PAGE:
How Mindfulness Can Help to Address Negative Eating Patterns 

In order for those attending nutritionist school to understand the potential benefits of mindful eating, it might be helpful to look first to the mind-gut connection and the physiological process of digestion. Due to the series of hormonal signals between the gut and nervous system, research has shown it takes approximately 20 minutes for the brain to fully register the body’s signal that enough food has been consumed (health.harvard.edu, 2020). Only then will it produce the feeling of fullness, known as satiety (health.harvard.edu, 2020). It’s thought that these signals become confused when eating too fast, as is the case during binge eating or emotional eating episodes, when a person may quickly consume comforting foods (health.harvard.edu, 2020).  

Researchers point to mindfulness as an approach that can help stop this unhealthy pattern by helping the person recognize the difference between emotional and physical hunger, with the awareness of a choice being made between eating for physical needs versus a need deriving from emotions, urges, or cravings (health.harvard.edu, 2020).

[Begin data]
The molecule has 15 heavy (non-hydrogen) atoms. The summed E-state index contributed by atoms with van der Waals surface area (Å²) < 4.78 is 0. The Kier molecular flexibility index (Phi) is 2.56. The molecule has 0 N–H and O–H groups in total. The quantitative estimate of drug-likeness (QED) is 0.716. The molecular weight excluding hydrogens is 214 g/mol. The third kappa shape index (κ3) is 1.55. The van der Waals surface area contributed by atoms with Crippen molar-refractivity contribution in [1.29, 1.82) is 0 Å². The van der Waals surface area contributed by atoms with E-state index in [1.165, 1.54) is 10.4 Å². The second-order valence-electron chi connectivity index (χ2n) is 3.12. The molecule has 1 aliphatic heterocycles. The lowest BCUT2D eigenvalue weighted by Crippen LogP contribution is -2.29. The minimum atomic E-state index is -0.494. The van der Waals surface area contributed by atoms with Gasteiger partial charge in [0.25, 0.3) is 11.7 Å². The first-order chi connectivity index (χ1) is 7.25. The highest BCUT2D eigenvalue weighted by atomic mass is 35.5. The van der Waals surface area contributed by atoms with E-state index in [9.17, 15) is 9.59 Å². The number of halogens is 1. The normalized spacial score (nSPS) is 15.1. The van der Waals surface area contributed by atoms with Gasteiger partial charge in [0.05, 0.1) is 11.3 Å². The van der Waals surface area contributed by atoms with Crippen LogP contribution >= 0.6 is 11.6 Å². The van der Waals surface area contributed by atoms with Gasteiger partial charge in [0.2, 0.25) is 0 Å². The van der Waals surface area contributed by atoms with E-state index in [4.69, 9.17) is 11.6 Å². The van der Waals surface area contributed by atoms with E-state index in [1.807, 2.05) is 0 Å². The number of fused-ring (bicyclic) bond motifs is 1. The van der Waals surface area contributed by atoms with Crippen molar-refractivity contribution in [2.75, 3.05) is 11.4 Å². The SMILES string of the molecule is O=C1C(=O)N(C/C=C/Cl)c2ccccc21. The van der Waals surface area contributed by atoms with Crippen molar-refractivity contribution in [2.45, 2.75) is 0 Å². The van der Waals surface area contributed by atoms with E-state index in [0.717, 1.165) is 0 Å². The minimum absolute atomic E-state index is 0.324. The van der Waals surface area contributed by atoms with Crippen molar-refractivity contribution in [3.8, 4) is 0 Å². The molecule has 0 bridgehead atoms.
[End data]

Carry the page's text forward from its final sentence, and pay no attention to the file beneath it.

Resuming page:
Mindfulness helps binge eaters identify feelings that trigger a session, so the pattern might be broken

In the case of binge eating, individuals can sometimes use food to numb themselves from emotions and to cope with overwhelming situations (eatingdisorderhope.com, 2020). It’s thought that mindful eating can help people become more aware of what they are feeling before they binge, gaining an awareness of associated emotions and feelings to help break the pattern.

While taking a slower, more thoughtful approach to eating may help people make healthier choices in their diet, and can assist with weight loss goals, weight loss in itself is not ultimately the purpose of mindful eating. As one researcher notes of the practice: